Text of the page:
Twenty-five years ago, Jeff Krulik and John Heyn brought a movie camera to Capital Centre in Landover, where Judas Priest and Dokken were performing on Priest’s “Turbo” tour. But Krulik and Heyn weren’t filming the bands -- they were capturing the scene in the parking lots outside, where mulleted, denim-clad dudes and hairsprayed, spandexed women were drinking and rocking out next to their T-birds and conversion vans. The result was the legendary short film “Heavy Metal Parking Lot.” To celebrate its quarter century, the filmmakers -- and some of the fans captured on film -- are getting together at the American Film Institute’s Silver Theatre. The 17-minute film will be followed by a screening of “Heavy Metal Picnic,” about a 1985 metal music festival that took place on a farm in Potomac. Black T-shirts are encouraged.

Saturday, June 18

“Is it too late to do it again? / Or should we wait another 10?” is the lyric that opens the Feelies ’ new album, “Here Before.” It’s a winking nod to the band’s two-decade break between albums and kicks off what is undoubtedly one of the best “reboot” albums ever released. It helps that the New Jersey quartet has a sound that lends itself well to the passing of time. Although best known for the twitchy energy of its 1980 debut, “Crazy Rhythms,” the band eventually settled into a sound that favored pleasant drones and casual speak-sing -- think later Velvet Underground -- elements that aren’t exactly youth-dependent. The band is set to play two sets at the 9:30 Club, so there will be plenty of time to enjoy the college radio classics as well as new favorites.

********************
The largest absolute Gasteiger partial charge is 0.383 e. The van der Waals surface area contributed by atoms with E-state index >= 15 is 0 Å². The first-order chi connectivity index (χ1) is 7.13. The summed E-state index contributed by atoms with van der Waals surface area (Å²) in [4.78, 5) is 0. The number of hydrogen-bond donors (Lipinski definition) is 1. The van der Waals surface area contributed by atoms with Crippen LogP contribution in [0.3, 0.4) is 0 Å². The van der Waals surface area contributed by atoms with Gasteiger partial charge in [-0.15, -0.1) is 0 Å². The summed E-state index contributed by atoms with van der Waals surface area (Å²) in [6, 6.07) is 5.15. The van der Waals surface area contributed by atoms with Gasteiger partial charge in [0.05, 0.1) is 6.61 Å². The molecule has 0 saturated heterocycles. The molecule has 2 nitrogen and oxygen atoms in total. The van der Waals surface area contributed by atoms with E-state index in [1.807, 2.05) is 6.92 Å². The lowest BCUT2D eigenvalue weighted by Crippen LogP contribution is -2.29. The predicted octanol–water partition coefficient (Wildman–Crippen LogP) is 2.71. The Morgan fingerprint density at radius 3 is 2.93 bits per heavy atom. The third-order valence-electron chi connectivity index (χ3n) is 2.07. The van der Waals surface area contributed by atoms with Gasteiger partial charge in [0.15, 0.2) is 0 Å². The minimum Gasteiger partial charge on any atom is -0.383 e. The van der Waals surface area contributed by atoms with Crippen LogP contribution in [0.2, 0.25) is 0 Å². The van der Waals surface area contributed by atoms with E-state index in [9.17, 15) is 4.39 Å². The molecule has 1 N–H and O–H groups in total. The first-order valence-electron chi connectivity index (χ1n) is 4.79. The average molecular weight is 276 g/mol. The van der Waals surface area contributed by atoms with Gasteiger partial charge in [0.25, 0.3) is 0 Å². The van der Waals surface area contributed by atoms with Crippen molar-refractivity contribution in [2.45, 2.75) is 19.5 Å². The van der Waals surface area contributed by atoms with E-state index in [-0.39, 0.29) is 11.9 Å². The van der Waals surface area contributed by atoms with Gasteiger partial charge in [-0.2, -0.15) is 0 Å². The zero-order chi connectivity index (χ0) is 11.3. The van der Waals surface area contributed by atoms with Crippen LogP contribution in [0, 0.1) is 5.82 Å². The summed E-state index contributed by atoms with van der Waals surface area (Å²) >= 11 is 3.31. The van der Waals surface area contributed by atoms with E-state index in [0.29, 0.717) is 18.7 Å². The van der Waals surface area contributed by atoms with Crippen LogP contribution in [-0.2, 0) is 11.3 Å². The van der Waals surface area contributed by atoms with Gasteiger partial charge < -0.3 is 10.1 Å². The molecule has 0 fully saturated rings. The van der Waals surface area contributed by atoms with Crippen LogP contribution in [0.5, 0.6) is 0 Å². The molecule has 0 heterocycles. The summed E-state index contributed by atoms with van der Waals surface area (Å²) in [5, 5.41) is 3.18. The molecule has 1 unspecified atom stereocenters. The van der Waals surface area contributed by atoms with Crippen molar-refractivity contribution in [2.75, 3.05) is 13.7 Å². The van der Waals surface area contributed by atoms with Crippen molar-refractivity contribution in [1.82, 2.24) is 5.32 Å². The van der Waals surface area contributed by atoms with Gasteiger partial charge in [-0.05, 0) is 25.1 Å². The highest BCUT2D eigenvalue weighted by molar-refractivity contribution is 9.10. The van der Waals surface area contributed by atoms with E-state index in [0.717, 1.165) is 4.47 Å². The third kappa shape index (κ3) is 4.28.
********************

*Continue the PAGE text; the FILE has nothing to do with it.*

Sunday, June 19

At this point, Alela Diane is more bandleader than singer-songwriter. After mostly going it alone on her first two albums, her folk songs are now bolstered by Wild Divine, a backing band that adds a bit of muscle and texture that complement Diane’s alluring voice and nature-themed lyrics. Songs from “Alela Diane & Wild Divine” now have a gentle gallop and inviting twang. For those who can’t get enough of the ‘70s sounds of Joni Mitchell and Fleetwood Mac, Diane provides a nice flashback without recycling old ideas. She performs at Iota.

Sunday is your last chance to see Bodycop, an imposing and ferocious group that made the local underground rock scene more exciting during its brief lifespan. The band’s music is vicious stuff. Guitars are squeaky and sludgy, the female vocals are mostly blood-curdling yelps and the songs lurch violently. Say goodbye at the Black Cat.

Tuesday, June 21

How you gonna be like that, Tuesday? Three excellent shows for people who like messy indie rock all on the same night? It’s not right, just not right. Your options: the always-fun girl-punk revelry of Atlanta’s the Coathangers at Red Palace. The slashing, sinister post-punk blast of TV Ghost at the Black Cat (opening for garage favorites the Spits ). Or the promising combo of Austin’s musically adventurous White Denim and indie-rock classicists Mazes at Rock & Roll Hotel. Every answer is a correct answer.